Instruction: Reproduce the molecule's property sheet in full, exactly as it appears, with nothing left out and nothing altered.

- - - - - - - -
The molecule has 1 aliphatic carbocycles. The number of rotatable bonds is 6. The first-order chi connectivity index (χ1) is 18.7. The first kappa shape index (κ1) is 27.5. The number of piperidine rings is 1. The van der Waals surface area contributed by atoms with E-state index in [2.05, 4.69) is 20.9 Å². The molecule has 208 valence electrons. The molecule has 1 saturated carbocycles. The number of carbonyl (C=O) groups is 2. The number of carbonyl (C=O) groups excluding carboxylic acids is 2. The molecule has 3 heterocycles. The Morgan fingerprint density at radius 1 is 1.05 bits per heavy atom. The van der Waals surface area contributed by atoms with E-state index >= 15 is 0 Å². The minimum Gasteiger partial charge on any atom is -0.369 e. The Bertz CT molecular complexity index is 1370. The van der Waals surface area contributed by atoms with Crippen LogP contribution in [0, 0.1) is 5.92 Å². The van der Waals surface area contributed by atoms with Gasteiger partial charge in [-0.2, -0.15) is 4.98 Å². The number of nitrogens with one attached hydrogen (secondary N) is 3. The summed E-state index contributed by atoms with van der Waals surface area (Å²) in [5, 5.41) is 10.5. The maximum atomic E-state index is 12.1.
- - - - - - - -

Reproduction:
The molecule has 1 aliphatic carbocycles. The number of rotatable bonds is 6. The first-order chi connectivity index (χ1) is 18.7. The first kappa shape index (κ1) is 27.5. The number of piperidine rings is 1. The van der Waals surface area contributed by atoms with E-state index in [2.05, 4.69) is 20.9 Å². The molecule has 208 valence electrons. The molecule has 1 saturated carbocycles. The number of carbonyl (C=O) groups is 2. The number of carbonyl (C=O) groups excluding carboxylic acids is 2. The molecule has 3 heterocycles. The Morgan fingerprint density at radius 1 is 1.05 bits per heavy atom. The van der Waals surface area contributed by atoms with E-state index >= 15 is 0 Å². The minimum Gasteiger partial charge on any atom is -0.369 e. The Bertz CT molecular complexity index is 1370. The van der Waals surface area contributed by atoms with Crippen LogP contribution in [0, 0.1) is 5.92 Å². The van der Waals surface area contributed by atoms with Gasteiger partial charge in [-0.2, -0.15) is 4.98 Å². The number of nitrogens with one attached hydrogen (secondary N) is 3. The summed E-state index contributed by atoms with van der Waals surface area (Å²) in [5, 5.41) is 10.5. The maximum atomic E-state index is 12.1.